Posted by Euan Bennet on 25/08/2014
Ahead of tonight’s TV debate, I wanted to write a post about what the vote on September the 18th is actually about, rather than whatever diversionary rabbit-hole the TV debate runs down. I’ve already expressed my opinions about the flawed format of the debates, and the media’s shameful lack of effort to engage with the real debate that is happening between individuals and equals. https://scienceofindependence.wordpress.com/2014/08/06/a-few-thoughts-on-tv-debates/. I’m finishing this as the debate is on and I’m hearing that it’s been a bit more productive than the last one, so that’s good.
After the first TV debate, a friend on Facebook challenged me to write “why vote Yes” in a maximum of two sentences. My answer?
In one word: democracy. It’s the catalyst for better governance instantly due to proportional representation in elections, where the people making the decisions will have to live with the consequences and justify it to the electorate in a system where there are no “safe seats”, no governments under the thumb of lobby groups forcing through policies without appropriate scrutiny, and a corruption level of “claiming the wrong taxi receipts is a resignation offence”.
If my second sentence is too long, then here is a shorter alternative: with 100% influence instead of 4% influence, it will actually be possible to kick out governments who make bad decisions.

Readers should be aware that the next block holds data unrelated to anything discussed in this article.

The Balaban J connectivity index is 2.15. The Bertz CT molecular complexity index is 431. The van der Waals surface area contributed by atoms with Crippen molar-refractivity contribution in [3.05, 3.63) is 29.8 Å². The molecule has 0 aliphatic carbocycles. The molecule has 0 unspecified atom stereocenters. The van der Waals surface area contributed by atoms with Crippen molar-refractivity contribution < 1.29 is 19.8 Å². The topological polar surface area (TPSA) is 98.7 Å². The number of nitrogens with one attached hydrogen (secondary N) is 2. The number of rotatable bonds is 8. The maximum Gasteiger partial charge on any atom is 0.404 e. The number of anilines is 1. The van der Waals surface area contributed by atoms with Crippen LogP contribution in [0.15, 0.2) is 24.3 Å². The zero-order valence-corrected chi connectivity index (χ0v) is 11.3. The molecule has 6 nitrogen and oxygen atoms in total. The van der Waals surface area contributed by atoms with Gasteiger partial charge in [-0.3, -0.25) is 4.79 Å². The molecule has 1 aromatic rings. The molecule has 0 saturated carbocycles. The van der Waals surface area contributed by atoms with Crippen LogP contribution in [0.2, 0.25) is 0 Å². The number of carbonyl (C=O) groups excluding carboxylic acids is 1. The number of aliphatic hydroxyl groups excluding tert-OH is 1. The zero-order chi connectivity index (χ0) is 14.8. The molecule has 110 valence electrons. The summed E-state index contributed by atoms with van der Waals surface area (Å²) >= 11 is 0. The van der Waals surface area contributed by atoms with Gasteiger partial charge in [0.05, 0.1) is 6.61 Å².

In the weeks that followed I have written about improved democracy and the lack of corruption present now or ever in the Scottish Parliament. I hope that I have demonstrated beyond doubt that it is a fact that a Yes vote will improve our democracy overnight.
It has taken me some time realise that the absolute, core reason that I am voting Yes is for democracy. Previously when asked I would have listed off as many reasons as Greg listed here, and then some more. Now having spent a lot of time thinking about it, talking about it, and writing about it, I have reached the simple conclusion that I want better democracy. Everything else follows from that basis.
A part of the reasoning behind what I’ve written on this blog is the saying “the best prediction of future behaviour is past behaviour”. The UK is not a functioning democracy in comparison to other Western nations. People have been trying to reform it for over 100 years with no success. I’ve had people tell me that voting Yes is giving up – really? How many more centuries should we try to reform the un-reformable? How many more children in poverty is “the Union” worth?
Einstein is attributed with the quote “the definition of insanity is doing the same thing repeatedly, yet expecting different results”. The UK’s quasi-democracy is, by that definition, totally insane. The medieval First-past-the-post electoral system has firmly entrenched two parties who for the past 35 years have taken it in turns to rule with only minor ideological differences. We are now at the stage where after the European Parliament elections in May, both main UK parties are desperately trying to appeal to the 10% of the electorate who voted for racists, rather than trying to appeal to the 66% of the electorate who didn’t bother to vote.
In UK elections, the main parties can promise whatever they like and then do the exact opposite, with no democratic recourse from the voters. Even if the voters managed to punish them by voting someone else in (not an easy task), both parties know they just need to wait a few years until it is their turn again. How is that democratic? How is that ever going to reflect the will of the people?